These policy differences are precisely why shopping around and comparing your options is so important, and that is what we’re here for! As independent agents, we work to give you good options for your life insurance policy, despite your family’s medical history. It is possible to take care of your beneficiaries even when the odds are stacked against you. Contact us today to learn more about the perks of working with an independent insurance agency!

Will Using Nicotine Replacement Products Increase My Life Insurance Rates?

As a former smoker, you heard it a million times: you need to stop smoking for your health and your budget. So you did! And you started using smoking cessation products like gum, patches, or e-cigarettes that contain nicotine in order to kick the habit. However, the time has come for you to upgrade your life insurance policy, and you’re wondering if being a nicotine user is going to affect your premium. Even though you aren’t a smoker anymore, are you still eligible for non-smoker benefits on your life insurance? Keep reading to find out.

You Need To Be Smoke-Free For at Least 1 Year

In order to qualify for non-smoker rates with any insurance company, it is a requirement that you be cigarette-free for at least 12 months. If you need a life insurance policy immediately and you’ve only stopped smoking for a few months, you won’t qualify for non-smoker rates when you start your policy, even if you haven’t touched a cigarette. Carriers require this timeframe as a way to protect themselves. If you haven’t smoked in a year, they can trust that you are committed to the switch and are at a lower risk of smoking-related health issues.

It Depends on the Company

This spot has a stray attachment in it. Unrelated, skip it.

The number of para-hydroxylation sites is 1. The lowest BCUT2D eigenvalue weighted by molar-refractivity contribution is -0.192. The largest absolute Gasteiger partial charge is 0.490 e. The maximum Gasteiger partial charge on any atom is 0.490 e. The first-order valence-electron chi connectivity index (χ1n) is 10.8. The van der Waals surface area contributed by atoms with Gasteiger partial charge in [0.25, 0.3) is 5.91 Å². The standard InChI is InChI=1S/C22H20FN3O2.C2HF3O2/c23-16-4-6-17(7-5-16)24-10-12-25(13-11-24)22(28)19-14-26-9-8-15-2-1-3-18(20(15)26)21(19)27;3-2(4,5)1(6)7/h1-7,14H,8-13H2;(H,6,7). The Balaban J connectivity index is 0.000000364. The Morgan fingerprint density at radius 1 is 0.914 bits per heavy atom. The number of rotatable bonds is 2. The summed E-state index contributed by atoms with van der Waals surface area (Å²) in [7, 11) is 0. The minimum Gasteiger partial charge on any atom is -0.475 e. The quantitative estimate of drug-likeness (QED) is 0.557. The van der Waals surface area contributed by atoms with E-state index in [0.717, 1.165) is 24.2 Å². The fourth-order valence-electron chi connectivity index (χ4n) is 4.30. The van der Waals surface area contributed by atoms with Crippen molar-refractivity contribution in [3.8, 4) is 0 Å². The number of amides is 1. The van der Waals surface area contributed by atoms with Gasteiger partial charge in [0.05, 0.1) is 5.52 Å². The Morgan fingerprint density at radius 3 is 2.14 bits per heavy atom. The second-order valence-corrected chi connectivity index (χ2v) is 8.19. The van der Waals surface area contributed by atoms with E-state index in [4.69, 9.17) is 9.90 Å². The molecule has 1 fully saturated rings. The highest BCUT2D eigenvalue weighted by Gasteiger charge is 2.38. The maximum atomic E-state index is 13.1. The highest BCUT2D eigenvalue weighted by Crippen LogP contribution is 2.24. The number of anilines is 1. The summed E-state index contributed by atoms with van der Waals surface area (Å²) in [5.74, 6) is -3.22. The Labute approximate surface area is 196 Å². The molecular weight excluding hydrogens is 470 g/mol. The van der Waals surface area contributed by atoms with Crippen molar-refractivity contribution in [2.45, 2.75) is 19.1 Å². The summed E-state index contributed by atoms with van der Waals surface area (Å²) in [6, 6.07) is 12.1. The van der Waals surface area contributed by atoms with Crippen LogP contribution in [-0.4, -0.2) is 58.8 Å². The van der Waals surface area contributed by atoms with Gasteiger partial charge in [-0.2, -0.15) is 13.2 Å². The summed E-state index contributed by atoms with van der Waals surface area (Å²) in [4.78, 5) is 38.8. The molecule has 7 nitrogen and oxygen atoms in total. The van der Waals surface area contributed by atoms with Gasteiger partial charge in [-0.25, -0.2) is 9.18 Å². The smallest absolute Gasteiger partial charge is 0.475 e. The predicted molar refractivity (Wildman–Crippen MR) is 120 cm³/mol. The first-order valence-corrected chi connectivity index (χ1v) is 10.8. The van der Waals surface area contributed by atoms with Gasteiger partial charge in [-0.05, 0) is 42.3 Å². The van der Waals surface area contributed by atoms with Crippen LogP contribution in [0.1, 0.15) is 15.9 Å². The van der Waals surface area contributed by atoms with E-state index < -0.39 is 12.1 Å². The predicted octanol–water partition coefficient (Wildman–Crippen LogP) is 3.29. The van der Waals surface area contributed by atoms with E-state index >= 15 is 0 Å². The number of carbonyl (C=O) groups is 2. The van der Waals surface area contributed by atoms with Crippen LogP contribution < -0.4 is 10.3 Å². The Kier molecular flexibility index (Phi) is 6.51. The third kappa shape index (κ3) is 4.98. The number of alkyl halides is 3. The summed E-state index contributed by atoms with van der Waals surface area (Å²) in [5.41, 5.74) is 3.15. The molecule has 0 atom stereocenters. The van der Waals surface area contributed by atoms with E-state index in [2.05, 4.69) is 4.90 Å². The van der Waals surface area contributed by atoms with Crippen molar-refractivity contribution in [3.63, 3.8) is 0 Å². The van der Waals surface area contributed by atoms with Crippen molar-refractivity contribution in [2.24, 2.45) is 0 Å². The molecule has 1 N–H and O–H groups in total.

Different insurance companies rate nicotine uses in different ways. For example, one company might give non-smoker rates to gum and patch users, but not to e-cigarette users. Another may give e-cigarette users non-smoker rates. The reason is because the use of cessation products cause cotinine (a biomarker for exposure to tobacco smoke) to show up in your urine test whether you smoke or not, which puts you in a tobacco risk class. Every company has a different classification system for insuring customers with a tobacco risk, so your rate depends on who you’re insured by.

Go With An Independent Agent!

Finding a policy that gives you non-smoker rates while you’re using nicotine replacement products can be a complicated process because of the way carriers define tobacco risk status. This situation calls for the expertise of an independent insurance agency like ours. We specialize in finding you the best rates from a selection of carriers. No matter what cessation method you are using to quit smoking, make sure you get a policy with rates that are fair to you and how far you’ve come.

If you don’t smoke cigarettes, you deserve to qualify for non-smoking status on your life insurance policy. Contact us with any questions you have about how your health can affect your coverage options!

Questions to Ask Yourself Before Getting Life Insurance

Choosing any type of insurance plan can be a daunting task because there are so many factors to consider. What are your risks? How much coverage do you actually need? How much will it cost?

The stakes only get higher when it comes to life insurance, because it’s the one type of insurance that requires your death in order for its benefits to come through. You want your beneficiaries to be protected in the event of your untimely death, but you don’t want to pay exorbitant premiums every year on the off-chance that you live to be 105!

Fortunately, there are solutions for you at all stages of your life. We’ve put together a few questions you should ask yourself when considering life insurance policies, so you can feel comfortable choosing a policy that only covers what you need.

How Healthy Am I?

If you get for an individual life insurance policy (one not offered through your employer), one of the first things you may need to do is take a physical exam. This is good news if you have great health! Being healthy actually keeps your premiums lower, so you will want to opt for an exam when picking your insurance policy.